Maintaining Engagement & Helping Future Historians

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For me, and no doubt many others in the Macmillan Community, staying motivated since the widespread social distancing orders and campus shutdowns began in March has been extremely difficult. I’d love to be able to say that I’ve used extra time at home gained from not commuting to write or to read. Instead I’ve spent an inordinate amount of time keeping track of how many weeks it has been since I was last in my campus office (seven) and how long it has been since I had my haircut by a professional (seventy days). Some of the things I never thought I could miss -- a student walking into class after I had started lecture and asking a question I had already addressed -- are now the mundane normalcy I long for.

When it was clear that I would have to move classes from on-campus to online, I made a few changes to my syllabi. I had intended for students in one class, for example, to be using books and other library reference materials (not online) for an end-of-semester project. The closing of our campus as well as public libraries meant changing the assignment drastically to accommodate the students while still meeting the academic demands of the course. I’ve come to the conclusion that I can only do my best with the situation that all of us faculty face in this pandemic. I’ve said much the same to students who have been in touch about work and family issues that are significantly hampering their ability to complete the semester.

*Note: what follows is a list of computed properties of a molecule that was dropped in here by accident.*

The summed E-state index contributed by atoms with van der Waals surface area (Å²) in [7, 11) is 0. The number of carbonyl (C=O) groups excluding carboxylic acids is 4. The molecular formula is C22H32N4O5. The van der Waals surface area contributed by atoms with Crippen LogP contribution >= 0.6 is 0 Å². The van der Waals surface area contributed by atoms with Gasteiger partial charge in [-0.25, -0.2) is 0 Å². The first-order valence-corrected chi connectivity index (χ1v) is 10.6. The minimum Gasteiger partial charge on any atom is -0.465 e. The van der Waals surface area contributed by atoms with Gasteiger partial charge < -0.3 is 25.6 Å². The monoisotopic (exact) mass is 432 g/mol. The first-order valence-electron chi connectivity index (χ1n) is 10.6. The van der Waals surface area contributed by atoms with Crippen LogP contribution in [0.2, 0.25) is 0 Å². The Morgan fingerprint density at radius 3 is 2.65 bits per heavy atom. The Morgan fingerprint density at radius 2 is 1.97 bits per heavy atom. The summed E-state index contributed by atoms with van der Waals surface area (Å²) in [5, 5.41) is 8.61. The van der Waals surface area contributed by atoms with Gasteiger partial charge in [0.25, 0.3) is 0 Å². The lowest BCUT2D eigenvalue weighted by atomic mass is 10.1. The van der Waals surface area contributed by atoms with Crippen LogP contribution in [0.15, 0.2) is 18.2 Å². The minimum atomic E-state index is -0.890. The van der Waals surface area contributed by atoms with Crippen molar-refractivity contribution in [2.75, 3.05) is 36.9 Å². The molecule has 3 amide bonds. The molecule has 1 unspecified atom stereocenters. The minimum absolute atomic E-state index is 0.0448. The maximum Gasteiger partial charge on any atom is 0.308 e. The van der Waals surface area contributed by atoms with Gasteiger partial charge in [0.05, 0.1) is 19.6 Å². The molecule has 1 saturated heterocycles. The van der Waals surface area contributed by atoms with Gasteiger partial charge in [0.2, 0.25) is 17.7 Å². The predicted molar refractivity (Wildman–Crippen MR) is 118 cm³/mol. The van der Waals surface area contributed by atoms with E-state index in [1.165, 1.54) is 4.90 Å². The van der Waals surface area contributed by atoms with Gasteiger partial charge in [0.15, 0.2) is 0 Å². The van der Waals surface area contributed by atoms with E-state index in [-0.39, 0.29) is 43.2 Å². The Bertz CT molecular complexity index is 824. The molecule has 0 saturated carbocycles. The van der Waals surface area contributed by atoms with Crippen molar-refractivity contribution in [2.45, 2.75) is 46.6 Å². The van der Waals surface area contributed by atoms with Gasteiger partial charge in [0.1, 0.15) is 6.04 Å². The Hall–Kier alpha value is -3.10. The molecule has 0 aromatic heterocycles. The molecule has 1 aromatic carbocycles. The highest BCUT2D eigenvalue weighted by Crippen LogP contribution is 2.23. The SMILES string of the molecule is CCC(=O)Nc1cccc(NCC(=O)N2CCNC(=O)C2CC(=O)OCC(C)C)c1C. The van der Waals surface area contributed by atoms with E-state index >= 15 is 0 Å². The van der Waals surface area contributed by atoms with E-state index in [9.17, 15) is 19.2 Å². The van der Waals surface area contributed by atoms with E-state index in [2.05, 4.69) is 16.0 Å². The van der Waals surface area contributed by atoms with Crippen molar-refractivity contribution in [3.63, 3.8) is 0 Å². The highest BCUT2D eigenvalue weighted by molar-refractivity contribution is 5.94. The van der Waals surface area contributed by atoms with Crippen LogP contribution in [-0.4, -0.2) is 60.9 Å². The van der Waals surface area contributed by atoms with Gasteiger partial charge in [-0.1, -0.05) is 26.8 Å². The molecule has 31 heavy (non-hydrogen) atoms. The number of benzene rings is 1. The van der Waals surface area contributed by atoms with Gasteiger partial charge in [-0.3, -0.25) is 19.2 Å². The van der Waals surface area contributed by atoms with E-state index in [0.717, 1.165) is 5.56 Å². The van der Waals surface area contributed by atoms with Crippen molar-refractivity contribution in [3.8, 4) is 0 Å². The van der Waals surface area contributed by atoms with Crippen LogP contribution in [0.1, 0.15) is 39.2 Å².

This week, then, I want to find some positive areas on which to focus amidst this scary and depressing academic semester. There are some interesting assignments and projects being created by historians in response to the COVID-19 pandemic that are helping me to stay interested in the larger challenge of historical memory that will be so critical to future generations. Here are just three examples: 

The Washington Post last week highlighted an assignment created by University of Central Florida adjunct faculty member Kevin Mitchell Mercer in which students were asked to write about an artifact from 2020 that historians could use a century from now to tell the story of the pandemic. The Twitter discussion that followed the newspaper's coverage of Mercer’s assignment provides some insight into how our students are struggling with this major disruption in their academic and personal lives and will be valuable to future historians studying the social implications of the pandemic. 

In light of the intense focus now placed on 1918, the Society for Historians of the Gilded Age and Progressive Era (SHGAPE) has put out a call for fellow historians to more fully document the history of the 1918 pandemic. SHGAPE will publish contributions by historians and other academics as blog entries intended to expand understanding of the 1918 pandemic while we grapple with the current crisis. Interested researchers from any field should visit this link

Finally, the American Institute of the History of Pharmacy seeks public participation in its effort to document the experiences of Americans in pharmacies during this pandemic. The organization invites the public to “share your pharmacy stories, photos, videos, artifacts, and other documentation of the COVID-19 pandemic.” For more information visit the Project’s web site

The advertising industry keeps reminding us that we are “all in this together.” So what are you doing to keep yourself intellectually motivated during this difficult time? Are you planning for summer and fall classes or simply trying to get through the end of spring semester? Please share!

About the Author
Suzanne K. McCormack, PhD, is Professor of History at the Community College of Rhode Island where she teaches US History, Black History and Women's History. She received her BA from Wheaton College (Massachusetts), and her MA and PhD from Boston College. She is currently at work on a study of the treatment of women with mental illness in late-nineteenth and early-twentieth-century Massachusetts and Rhode Island.